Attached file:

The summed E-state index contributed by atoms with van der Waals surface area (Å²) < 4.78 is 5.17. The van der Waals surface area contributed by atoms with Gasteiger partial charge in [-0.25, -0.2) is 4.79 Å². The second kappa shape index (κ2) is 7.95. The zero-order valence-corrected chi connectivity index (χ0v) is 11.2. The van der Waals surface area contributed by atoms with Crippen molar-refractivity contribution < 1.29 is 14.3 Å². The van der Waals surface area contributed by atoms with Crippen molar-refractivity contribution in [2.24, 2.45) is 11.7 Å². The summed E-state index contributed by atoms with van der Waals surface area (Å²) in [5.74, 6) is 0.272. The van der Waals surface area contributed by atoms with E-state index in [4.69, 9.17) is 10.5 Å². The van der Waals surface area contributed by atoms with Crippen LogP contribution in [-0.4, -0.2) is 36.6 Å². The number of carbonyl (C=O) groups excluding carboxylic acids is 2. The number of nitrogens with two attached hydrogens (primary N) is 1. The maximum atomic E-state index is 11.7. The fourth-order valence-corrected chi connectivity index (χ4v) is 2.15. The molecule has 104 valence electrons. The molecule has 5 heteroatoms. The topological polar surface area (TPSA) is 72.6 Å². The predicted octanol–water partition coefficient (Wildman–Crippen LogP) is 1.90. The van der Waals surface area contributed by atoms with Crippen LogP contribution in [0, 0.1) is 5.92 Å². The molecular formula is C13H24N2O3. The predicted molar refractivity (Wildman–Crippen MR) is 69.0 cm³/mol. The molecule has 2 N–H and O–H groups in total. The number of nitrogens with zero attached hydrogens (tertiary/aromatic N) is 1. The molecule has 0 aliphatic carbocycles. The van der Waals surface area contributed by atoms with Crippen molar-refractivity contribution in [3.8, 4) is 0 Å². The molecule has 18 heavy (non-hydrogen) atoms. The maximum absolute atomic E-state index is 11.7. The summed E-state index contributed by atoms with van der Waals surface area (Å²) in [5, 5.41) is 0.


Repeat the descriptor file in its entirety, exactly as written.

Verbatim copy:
The summed E-state index contributed by atoms with van der Waals surface area (Å²) < 4.78 is 5.17. The van der Waals surface area contributed by atoms with Gasteiger partial charge in [-0.25, -0.2) is 4.79 Å². The second kappa shape index (κ2) is 7.95. The zero-order valence-corrected chi connectivity index (χ0v) is 11.2. The van der Waals surface area contributed by atoms with Crippen molar-refractivity contribution < 1.29 is 14.3 Å². The van der Waals surface area contributed by atoms with Crippen molar-refractivity contribution in [2.24, 2.45) is 11.7 Å². The summed E-state index contributed by atoms with van der Waals surface area (Å²) in [5.74, 6) is 0.272. The van der Waals surface area contributed by atoms with E-state index in [4.69, 9.17) is 10.5 Å². The van der Waals surface area contributed by atoms with Crippen LogP contribution in [-0.4, -0.2) is 36.6 Å². The number of carbonyl (C=O) groups excluding carboxylic acids is 2. The number of nitrogens with two attached hydrogens (primary N) is 1. The maximum atomic E-state index is 11.7. The fourth-order valence-corrected chi connectivity index (χ4v) is 2.15. The molecule has 104 valence electrons. The molecule has 5 heteroatoms. The topological polar surface area (TPSA) is 72.6 Å². The predicted octanol–water partition coefficient (Wildman–Crippen LogP) is 1.90. The van der Waals surface area contributed by atoms with Crippen LogP contribution in [0, 0.1) is 5.92 Å². The molecular formula is C13H24N2O3. The predicted molar refractivity (Wildman–Crippen MR) is 69.0 cm³/mol. The molecule has 2 N–H and O–H groups in total. The number of nitrogens with zero attached hydrogens (tertiary/aromatic N) is 1. The molecule has 0 aliphatic carbocycles. The van der Waals surface area contributed by atoms with Crippen molar-refractivity contribution in [3.8, 4) is 0 Å². The molecule has 18 heavy (non-hydrogen) atoms. The maximum absolute atomic E-state index is 11.7. The summed E-state index contributed by atoms with van der Waals surface area (Å²) in [5, 5.41) is 0.